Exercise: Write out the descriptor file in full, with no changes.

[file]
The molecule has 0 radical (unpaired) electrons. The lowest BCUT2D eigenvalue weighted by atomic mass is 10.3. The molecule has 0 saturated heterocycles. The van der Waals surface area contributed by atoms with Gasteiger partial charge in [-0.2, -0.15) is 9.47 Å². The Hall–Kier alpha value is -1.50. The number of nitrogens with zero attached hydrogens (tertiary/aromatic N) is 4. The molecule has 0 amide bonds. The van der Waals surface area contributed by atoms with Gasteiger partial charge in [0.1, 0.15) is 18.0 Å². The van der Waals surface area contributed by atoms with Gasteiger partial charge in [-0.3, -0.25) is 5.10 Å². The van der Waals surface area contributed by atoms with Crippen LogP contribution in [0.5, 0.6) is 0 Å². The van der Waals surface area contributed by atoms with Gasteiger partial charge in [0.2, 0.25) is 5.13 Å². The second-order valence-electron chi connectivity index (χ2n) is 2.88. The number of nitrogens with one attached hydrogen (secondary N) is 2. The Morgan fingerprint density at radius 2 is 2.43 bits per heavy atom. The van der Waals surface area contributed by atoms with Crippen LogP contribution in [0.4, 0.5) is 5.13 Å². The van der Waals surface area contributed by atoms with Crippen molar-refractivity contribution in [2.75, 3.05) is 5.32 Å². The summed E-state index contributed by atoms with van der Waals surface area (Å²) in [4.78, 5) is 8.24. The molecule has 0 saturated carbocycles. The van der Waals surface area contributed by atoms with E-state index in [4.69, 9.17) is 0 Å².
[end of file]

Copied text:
The molecule has 0 radical (unpaired) electrons. The lowest BCUT2D eigenvalue weighted by atomic mass is 10.3. The molecule has 0 saturated heterocycles. The van der Waals surface area contributed by atoms with Gasteiger partial charge in [-0.2, -0.15) is 9.47 Å². The Hall–Kier alpha value is -1.50. The number of nitrogens with zero attached hydrogens (tertiary/aromatic N) is 4. The molecule has 0 amide bonds. The van der Waals surface area contributed by atoms with Gasteiger partial charge in [0.1, 0.15) is 18.0 Å². The van der Waals surface area contributed by atoms with Gasteiger partial charge in [-0.3, -0.25) is 5.10 Å². The van der Waals surface area contributed by atoms with Crippen LogP contribution in [0.5, 0.6) is 0 Å². The van der Waals surface area contributed by atoms with Gasteiger partial charge in [0.2, 0.25) is 5.13 Å². The second-order valence-electron chi connectivity index (χ2n) is 2.88. The number of nitrogens with one attached hydrogen (secondary N) is 2. The Morgan fingerprint density at radius 2 is 2.43 bits per heavy atom. The van der Waals surface area contributed by atoms with Crippen LogP contribution in [0.4, 0.5) is 5.13 Å². The van der Waals surface area contributed by atoms with Crippen molar-refractivity contribution in [2.75, 3.05) is 5.32 Å². The summed E-state index contributed by atoms with van der Waals surface area (Å²) in [4.78, 5) is 8.24. The molecule has 0 saturated carbocycles. The van der Waals surface area contributed by atoms with E-state index in [4.69, 9.17) is 0 Å².